However, in the New Testament the resurrection of the believer is progressive. That is, it is "now but not yet," a fact of our Christian life already and yet still being worked out. This is clear from passages such as Paul's words in Philippians 3, where he speaks of not having attained the resurrection but of pressing on towards it. John, for his part, adds that "it does not yet appear what we shall be, but we know that when he appears we shall be like him, for we shall see him as he is" (1 John 3:2). The meaning of Christ's appearance, or parousia, in the New Testament is a topic meriting an extensive discussion of its own (see the Laudemont Press book The Promise of His Coming). But it is clear that there is a connection between our resurrection and the appearance of Christ. It is also clear that during the "last days" of the Old Covenant this connection was being explored by the New Testament writers, and resurrection was understood as a reality unfolding through events taking place within the ancient Jewish community. That explains why, in Paul's major discussion of the resurrection, the victory over death is a victory over the power of the Judaic religious system and its law. As he states, "The sting of death is sin, and the power of sin is the law. But thanks be to God, who gives us the victory through our Lord Jesus Christ" (1 Cor. 15:56-57).

It is therefore impossible to separate the question of the resurrection from the question of the relationship of the Christian community to its cultural environment, the world of ancient Judaism. In this world the church was a persecuted minority proclaiming itself as the faithful remnant, the "Israel of God" (Gal. 6:16), in contrast to the establishment which — in the view of Jesus the apostles — had distorted the covenant with Yahweh. The law or torah was "holy and just and good" (Rom. 7:12) but in the hands of well-intentioned but shortsighted interpreters it had become an instrument for self-justification and a burden too heavy for the people to bear (Matt. 23:2-7). It had become, in Paul's pointed words, a "dispensation of death" (2 Cor. 3:7). The resurrection, in its New Testament context, is deliverance from this bondage.

To understand the resurrection biblically, then, we need to view it corporately and against the background of the conflict unfolding within the ancient Jewish community — a conflict which would eventuate in the division of the community and the emergence of a separate Christian or Messianic wing of Judaism. This separation was already occurring during the last days of the Old Covenant, and was accompanied by the welcoming of non-Jews into the Messianic wing. The partition was complete with the destruction of Jerusalem and its temple by the Romans in the Jewish revolt of AD 66-70 — an event which the persecuted church had anticipated as the vindication of its martyrs (Rev. 6:10).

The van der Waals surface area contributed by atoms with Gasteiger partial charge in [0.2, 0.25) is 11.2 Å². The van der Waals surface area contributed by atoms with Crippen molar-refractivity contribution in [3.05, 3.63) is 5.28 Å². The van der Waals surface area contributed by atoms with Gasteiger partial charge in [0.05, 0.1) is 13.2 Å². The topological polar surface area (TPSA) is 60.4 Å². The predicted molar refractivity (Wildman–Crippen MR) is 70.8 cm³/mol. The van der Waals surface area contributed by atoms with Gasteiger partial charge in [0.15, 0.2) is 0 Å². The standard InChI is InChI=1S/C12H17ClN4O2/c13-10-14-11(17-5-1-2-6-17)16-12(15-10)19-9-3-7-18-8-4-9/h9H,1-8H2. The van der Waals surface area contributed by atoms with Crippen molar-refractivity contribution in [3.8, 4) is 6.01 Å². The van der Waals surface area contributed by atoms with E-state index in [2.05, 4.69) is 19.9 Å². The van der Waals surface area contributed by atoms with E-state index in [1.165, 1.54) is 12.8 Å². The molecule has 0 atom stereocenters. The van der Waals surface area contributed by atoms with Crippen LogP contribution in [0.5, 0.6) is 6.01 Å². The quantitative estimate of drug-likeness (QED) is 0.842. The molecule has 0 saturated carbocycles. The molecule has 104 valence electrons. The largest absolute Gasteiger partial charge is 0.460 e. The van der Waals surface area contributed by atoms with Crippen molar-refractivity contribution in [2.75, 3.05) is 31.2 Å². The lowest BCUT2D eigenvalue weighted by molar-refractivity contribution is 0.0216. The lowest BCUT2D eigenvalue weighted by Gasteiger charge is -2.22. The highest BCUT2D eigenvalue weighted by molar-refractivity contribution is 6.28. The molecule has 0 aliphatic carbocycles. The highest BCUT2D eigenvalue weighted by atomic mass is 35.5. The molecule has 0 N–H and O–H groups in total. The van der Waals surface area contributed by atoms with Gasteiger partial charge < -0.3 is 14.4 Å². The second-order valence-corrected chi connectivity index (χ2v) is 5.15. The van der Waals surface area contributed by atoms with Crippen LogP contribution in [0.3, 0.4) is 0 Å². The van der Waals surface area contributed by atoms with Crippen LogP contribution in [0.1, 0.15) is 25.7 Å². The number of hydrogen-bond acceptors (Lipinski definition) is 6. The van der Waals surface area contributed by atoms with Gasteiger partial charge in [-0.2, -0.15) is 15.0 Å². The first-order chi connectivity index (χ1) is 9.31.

In this connection, we can add one further comment. The Greek word anastasis, translated "resurrection," means literally "standing up" or "uprising." It is derived from the root stenai, "to stand," which was sometimes used in ancient Greek literature in the sense of rising up in protest or rebellion. This, the New Testament concept of the resurrection contains a note of defiance against evil and oppressive authorities. This note is present in Peter's sermon on the Day of Pentecost, when he boldly declares:

This Jesus, delivered up according to the definite plan and foreknowledge of God, you crucified and killed by the hands of lawless men. But God raised him up, having loosed the pangs of death, because it was not possible for him to be held by it (Acts 2:23-24).

Thus Paul, seeing the approaching demise of the "the world rulers of this present darkness" which had been oppressing the church, urges his readers to stand firm against them: "Therefore take the whole armor of God, that you may be able to withstand in the evil day, and having done all, to stand" (Eph. 6:12-13). We perceive here an echo of Jesus' word that "he who endures to the end will be saved" (Matt. 10:22). In the Revelation, John also testifies to Jesus' promise that resurrection is attained through faithful endurance: "Be faithful unto death, and I will give you the crown of life. . . . He who conquers shall not be hurt by the second death" (Rev. 2:10-11).

Such exhortations are clearly using resurrection language. The resurrection triumph and vindication of the New Testament church was twofold: its steadfast confession of Christ's lordship, which resulted in martyrdom for many, and its endurance until the persecuting institutions of the old system met their demise in the destruction of Jerusalem and its temple after the revolt of AD 66-70. With the fall of the church's oppressors, it could receive the honor due it as the legitimate heir of the covenant, a recognition withheld during the last days while the old institutions prevailed in Jerusalem. Ongoing persecution of the faithful church from Roman and, in our era, Fascist, Marxist, revisionist and Islamic sources has rendered the language of resurrection defiance all the more relevant for subsequent generations of Christians, who await its consummation in their own witness.